Thursday, March 10, 2011

Booking It: March Edition I (Mansfield Park)


I decided to join with Jessica at Life as Mom this month as she read Mansfield Park by Jane Austen. I love reading Jane Austen, and I forget how much until I read one of her books. I had read this one before, but I knew I would enjoy it again.

For those of you who haven't read this novel, Mansfield Park tells the story of poor Fanny Price who is sent to live with her rich uncle and his family. One of the sons and both daughters are used to doing and getting what they want without regard to others. There is an ill-advised play to be acted out in their home (while the father is away). Both daughters fall for the same man who leads them on without returning their feelings. The older son isn't in the book much because he's off partying and spending money. The second son, the wisest of the bunch, falls in love with a woman whose faults he cannot see. Meanwhile, Fanny quietly does the right thing and tries to advise the others to do the same. When things fall apart in the family, Fanny is there to help pick up the pieces.

I have to admit that Fanny is not my favorite Austen heroine. She comes across as weak and insipid, even though she really doesn't have any other choice. As I think about it, however, none of Austen's heroines are perfect: Lizzy is too strong-willed and independent; Eleanor is too, well, prudent; Emma is a busybody; and Anne allowed herself to be persuaded against a suitable match. Since none of us in the real world are perfect, either, I guess that's not such a bad thing. (I read a book once that had perfect people in it, and it wasn't any fun to read.)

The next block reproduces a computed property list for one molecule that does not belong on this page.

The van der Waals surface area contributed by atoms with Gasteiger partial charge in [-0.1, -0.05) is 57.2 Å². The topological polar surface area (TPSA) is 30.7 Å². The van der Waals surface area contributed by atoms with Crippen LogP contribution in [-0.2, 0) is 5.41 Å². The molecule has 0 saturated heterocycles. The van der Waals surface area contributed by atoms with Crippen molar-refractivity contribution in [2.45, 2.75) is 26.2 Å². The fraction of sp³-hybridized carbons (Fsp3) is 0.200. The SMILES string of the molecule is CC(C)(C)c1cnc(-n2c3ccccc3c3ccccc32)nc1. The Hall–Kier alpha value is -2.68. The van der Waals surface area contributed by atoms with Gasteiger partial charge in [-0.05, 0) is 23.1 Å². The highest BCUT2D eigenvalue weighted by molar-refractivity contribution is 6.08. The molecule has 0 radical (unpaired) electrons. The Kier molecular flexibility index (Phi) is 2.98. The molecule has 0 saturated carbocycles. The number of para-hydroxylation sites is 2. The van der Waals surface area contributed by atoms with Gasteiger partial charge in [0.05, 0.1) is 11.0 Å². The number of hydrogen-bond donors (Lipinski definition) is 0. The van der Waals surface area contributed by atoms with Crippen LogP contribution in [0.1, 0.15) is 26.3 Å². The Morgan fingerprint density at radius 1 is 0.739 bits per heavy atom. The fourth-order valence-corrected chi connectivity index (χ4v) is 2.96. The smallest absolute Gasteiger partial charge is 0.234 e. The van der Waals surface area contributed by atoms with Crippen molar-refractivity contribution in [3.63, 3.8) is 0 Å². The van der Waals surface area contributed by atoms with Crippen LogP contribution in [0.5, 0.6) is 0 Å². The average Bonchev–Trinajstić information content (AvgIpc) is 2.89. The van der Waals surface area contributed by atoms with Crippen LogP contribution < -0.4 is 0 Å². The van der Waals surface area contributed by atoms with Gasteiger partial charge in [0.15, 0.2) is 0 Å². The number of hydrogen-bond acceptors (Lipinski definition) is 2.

I really enjoyed the humor and sarcasm in this book. Here is an example:
To the education of her daughters, Lady Bertram paid not the smallest attention. She had not time for such cares. She was a woman who spent her days in sitting nicely dressed on a sofa, doing some long piece of needlework.... Had she possessed greater leisure for the service of her girls, she would probably have supposed it unnecessary, for they were under the care of a governess, with proper masters, and could want nothing more.
And the many descriptions of the character's aggravation with others' selfishness while not noticing their own made me laugh. Portraying the hypocrisy of the upper class is one of the best parts of Austen's books.

If you haven't read anything by Jane Austen, I encourage you to pick one of her books up. If you don't care for Austen, well, I think something is wrong with you! (Just kidding! To each his own!)

To see what others have to say about Mansfield Park, head over to Life as Mom.

6 comments:

Mary @ A Simple Twist Of Faith said...

Austen is such a wordsmith. I love her wit and sarcasm too. She is a delight to read.

Carrie said...

Austen's humor is one of the things I love the most about her books. Great review! :-)

:) said...

I love the quote you chose about Lady Betram. Despite Franny aggrevating me, I did enjoy this book.

Elder Family said...

I agree with your comment, "I love reading Jane Austen, and I forget how much until I read one of her books." I felt the same way as I was reading Mansfield Park. It's not one of my favorite Austen novels, but when I finished it, I immediately picked up one of my favorites, Persuasion. I wasn't ready to leave Jane Austen's world yet.

FishMama said...

I love the point you make about the other Austen heroines all having their quirks. ;)

FishMama said...
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